A WOMAN’S LIFE (Une vie)
Reviewed by: Harvey Karten, CompuServe Film d-based on Rotten Tomatoes
Director: Stéphane Brizé
Written by: Stéphane Brizé, Florence Vignon
Cast: Judith Chemla, Jean-Pierre Darroussin, Yolande Moreau, Swann Arlaud, Nina Meuriss
Screened at: Review 2, NYC, 4/25/17
Opens: May 6, 2017
Life is not as good or bad as you think. This quote, uttered by a maid and showed as a quick epilogue, sums up not only “A Woman’s Life” but a lot of other films, stories and plays as well. By illustrating this epiphany, co-writer and director Stéphane Brizé, whose film “The Measure of a Man” deals with an unemployed factory worker who tries to make ends meet, now takes on people in the minor nobility of France who also struggle financially to survive. If unemployed workers are bereft of wages and thereby destitute, you can expect their “betters,” people with titles, to throw away their fortunes through gambling and wildly speculative investments.
“A Woman’s Life, “ which is based on Guy de Maupassant’s “Une vie” or “A Life” (which should have been this movie’s title since the misfortunes and glad tidings are not gender-specific), was the writer’s first novel, serialized in 1883 in the Gil Blas, then published in book form as “L’Humble vérité.” The novel, which was the basis for the 1958 film “One Life” directed by Alexandre Astruc, is given new and splendid life this year, well deserved if you believe Leo Tolstoy who called the book Maupassant’s best work, and the finest novel since Victor Hugo’s Les Misérables. As miserable as the folks in “A Woman’s Life” became, Maupassant, whose specialty was the short story, does not begin to approach Hugo’s epic form, but focuses on the life of one woman. Photographed by Antoine Héberlé in French Normandy where the novel’s action takes place as well, and distributed to theaters who will use the almost square 4:3 aspect ratio, “A Woman’s Life” finds Jeanne du Perthuis des Vauds (Judith Chemla) returning from convent school to her chateau where she leads the good life, strolling about with her father Baron Simon-Jacques (Jean-Pierre Darroussin) and especially close with her mother Adélaïde (Yoland Moreau). Sure that life could not possibly be better, she has the questionable luck of being courted by Julien de Lamare (Swann Arlaud), who pledges that he will love her forever. Perhaps there’s a bad omen: as she is losing her virginity to a man who is probably experienced, she grimaces, asking him to stop—though perhaps she grew to like his embraces in time.
And wouldn’t you know that honeymoon periods end in 19th Century France as they do in America, because soon enough the viscount complains that his wife is spending too much on wood and on candles, but that’s the good news. The bad news is that her loyal maid Rosalie (Nina Neurisse) has a baby and refuses to reveal the name of the father—but we in the audience can figure that out immediately. Julien seems determined to spread his seed even to Countess Gilberte de Fourville (Clotilde Hesme), the wife of his friend Georges (Alain Beigel). In a typical American melodrama, guns and knives would be drawn and blood would flow. But director Brizé is too restrained, too classy for that.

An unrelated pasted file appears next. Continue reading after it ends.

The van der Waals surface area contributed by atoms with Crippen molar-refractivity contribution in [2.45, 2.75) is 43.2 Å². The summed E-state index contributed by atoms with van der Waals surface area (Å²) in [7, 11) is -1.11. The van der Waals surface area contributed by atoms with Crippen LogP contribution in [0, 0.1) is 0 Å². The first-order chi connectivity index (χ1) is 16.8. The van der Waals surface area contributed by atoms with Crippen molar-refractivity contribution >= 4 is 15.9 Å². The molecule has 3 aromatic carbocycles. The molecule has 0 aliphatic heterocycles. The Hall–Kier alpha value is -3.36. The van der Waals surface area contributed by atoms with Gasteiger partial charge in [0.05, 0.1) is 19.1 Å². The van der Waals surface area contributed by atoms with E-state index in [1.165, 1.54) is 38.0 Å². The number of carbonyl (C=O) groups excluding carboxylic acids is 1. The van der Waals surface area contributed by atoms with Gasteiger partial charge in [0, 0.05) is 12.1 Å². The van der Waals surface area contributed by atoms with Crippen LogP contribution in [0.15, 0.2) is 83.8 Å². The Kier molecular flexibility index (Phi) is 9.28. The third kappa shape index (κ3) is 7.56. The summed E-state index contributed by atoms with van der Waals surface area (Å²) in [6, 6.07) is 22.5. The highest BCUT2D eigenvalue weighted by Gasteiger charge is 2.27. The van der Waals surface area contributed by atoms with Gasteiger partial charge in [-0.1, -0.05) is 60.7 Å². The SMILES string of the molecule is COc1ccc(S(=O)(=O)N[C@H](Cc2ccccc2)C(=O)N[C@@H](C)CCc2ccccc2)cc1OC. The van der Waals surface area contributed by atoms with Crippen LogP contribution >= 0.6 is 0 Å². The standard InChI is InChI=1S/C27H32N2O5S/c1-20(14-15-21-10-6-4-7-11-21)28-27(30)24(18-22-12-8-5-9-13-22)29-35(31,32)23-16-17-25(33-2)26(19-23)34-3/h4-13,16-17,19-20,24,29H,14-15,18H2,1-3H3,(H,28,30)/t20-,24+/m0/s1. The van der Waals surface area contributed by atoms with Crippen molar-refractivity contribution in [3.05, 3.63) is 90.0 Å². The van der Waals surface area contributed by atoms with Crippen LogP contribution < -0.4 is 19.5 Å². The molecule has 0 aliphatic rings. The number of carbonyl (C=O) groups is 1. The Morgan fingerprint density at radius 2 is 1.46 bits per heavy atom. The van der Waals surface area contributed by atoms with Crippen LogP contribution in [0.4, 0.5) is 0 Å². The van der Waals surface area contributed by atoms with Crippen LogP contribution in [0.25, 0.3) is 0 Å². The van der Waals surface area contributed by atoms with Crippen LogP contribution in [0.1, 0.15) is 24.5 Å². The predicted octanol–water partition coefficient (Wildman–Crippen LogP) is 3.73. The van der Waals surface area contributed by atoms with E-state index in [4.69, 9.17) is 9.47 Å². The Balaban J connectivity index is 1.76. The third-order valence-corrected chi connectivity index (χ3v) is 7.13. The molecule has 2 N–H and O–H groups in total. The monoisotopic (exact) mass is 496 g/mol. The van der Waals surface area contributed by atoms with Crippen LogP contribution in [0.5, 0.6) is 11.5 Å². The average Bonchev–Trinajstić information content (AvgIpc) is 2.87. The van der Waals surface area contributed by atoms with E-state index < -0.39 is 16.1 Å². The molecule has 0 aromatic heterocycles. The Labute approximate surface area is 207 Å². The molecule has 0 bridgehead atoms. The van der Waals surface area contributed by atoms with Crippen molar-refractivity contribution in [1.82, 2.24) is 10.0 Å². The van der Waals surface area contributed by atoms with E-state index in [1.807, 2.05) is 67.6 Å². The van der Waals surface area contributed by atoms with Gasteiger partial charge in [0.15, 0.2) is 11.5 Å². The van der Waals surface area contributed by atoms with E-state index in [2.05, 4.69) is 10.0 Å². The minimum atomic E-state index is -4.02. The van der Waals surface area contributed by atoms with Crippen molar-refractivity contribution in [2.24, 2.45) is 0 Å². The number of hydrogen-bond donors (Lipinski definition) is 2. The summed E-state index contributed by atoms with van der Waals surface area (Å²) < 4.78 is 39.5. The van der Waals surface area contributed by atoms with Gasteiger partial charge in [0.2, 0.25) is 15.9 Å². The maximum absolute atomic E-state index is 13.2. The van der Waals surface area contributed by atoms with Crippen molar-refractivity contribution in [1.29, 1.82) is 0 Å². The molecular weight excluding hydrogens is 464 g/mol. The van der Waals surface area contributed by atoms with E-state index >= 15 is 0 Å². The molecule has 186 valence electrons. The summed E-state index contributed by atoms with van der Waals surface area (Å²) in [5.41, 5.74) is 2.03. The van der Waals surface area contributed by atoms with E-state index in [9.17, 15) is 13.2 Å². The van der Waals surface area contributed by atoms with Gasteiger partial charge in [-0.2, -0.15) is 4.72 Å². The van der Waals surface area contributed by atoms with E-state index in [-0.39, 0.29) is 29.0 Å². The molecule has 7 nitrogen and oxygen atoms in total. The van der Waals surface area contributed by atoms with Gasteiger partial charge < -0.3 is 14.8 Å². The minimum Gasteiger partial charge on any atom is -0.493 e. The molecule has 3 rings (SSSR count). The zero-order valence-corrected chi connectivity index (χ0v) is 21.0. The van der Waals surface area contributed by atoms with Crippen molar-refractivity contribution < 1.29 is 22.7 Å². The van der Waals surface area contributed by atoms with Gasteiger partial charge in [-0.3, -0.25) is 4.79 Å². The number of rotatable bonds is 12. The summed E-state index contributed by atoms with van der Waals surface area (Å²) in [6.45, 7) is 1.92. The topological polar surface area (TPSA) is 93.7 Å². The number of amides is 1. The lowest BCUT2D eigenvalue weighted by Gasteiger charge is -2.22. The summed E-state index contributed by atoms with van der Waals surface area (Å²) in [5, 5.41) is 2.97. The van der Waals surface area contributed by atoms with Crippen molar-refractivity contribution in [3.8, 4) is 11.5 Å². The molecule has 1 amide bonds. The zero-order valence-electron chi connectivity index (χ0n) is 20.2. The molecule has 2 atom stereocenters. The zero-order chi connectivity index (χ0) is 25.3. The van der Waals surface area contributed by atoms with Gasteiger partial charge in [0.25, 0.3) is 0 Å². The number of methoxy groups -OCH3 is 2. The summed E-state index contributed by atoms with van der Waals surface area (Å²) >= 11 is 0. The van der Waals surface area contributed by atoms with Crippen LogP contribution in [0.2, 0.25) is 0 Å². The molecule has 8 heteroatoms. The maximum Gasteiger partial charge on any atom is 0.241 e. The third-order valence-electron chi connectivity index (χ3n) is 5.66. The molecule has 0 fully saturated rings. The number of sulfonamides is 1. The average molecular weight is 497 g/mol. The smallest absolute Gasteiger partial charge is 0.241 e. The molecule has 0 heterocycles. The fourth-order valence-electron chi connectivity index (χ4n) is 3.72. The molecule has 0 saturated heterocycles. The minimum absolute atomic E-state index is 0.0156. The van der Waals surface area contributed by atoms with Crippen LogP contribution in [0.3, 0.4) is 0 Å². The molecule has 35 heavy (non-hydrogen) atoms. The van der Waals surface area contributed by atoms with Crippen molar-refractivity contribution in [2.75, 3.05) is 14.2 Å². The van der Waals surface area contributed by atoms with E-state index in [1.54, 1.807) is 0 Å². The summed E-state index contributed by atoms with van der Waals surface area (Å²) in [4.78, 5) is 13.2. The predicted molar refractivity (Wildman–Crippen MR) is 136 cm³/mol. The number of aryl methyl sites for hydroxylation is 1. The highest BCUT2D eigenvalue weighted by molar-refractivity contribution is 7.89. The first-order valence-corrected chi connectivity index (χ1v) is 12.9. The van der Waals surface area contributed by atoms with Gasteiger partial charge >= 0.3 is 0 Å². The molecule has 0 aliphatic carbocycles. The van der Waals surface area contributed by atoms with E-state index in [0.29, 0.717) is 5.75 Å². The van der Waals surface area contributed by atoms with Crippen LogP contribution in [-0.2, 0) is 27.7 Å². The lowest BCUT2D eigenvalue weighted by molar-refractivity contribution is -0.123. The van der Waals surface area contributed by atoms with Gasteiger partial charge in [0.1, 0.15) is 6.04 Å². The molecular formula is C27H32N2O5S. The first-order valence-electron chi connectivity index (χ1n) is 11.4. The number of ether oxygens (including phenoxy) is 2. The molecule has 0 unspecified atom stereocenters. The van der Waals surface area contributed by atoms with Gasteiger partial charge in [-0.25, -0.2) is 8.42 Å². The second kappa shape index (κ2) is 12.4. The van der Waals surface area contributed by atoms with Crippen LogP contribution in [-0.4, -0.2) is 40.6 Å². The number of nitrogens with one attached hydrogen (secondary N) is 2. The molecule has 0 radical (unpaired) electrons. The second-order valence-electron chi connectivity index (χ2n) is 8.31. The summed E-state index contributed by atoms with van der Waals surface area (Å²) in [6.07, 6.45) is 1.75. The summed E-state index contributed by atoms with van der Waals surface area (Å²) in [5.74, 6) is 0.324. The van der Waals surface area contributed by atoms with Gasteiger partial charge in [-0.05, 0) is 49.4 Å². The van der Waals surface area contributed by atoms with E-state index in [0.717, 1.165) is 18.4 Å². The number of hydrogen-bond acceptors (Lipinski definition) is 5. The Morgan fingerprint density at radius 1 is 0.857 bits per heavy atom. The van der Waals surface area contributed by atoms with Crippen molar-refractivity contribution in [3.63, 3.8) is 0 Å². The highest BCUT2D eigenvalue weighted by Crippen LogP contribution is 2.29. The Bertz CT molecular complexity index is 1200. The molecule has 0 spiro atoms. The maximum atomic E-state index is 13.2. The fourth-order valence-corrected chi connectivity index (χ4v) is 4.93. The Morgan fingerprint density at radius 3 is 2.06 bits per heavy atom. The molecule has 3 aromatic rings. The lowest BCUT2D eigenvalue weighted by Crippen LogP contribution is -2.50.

Jeanne may have expected a year-long summer given the way her handsome husband would cherish her forever, and is closely attached to her own loving son, Paul de Lamare (Finnegan Oldfield), who serves by now as the only redeeming thing in her life. But when Paul exploits poor Jeanne, and when financial tsunamis intrude, the good life is long lost to the woman whose experiences are on exhibit.
Aside from the director’s admirable restraint illustrating a life that alternately promises and betrays, “A Woman’s Life” could probably not have charmed an audience had the principal character been other than Judith Chemla. Closeups from the hand-held camera show her in virtually every stage of emotion, from the pain of her deflowering, to the joy in her love of a handsome aristocrat; from the promise of a life of easy leisure on the farms that she inherits from her father, to the disasters that appear to grow in intensity as though fate has a way of bullying people at vulnerable points in their lives.
The film embraces the cynicism for which novelist Maupassant is known, a writer who near the end of his life attempted suicide, was sent to an institution, and whose death from syphilis was preceded by his writing an epitaph: “I have coveted everything and taken pleasure in nothing.”
Unrated. 119 minutes. © Harvey Karten, Member, New York Film Critics Online
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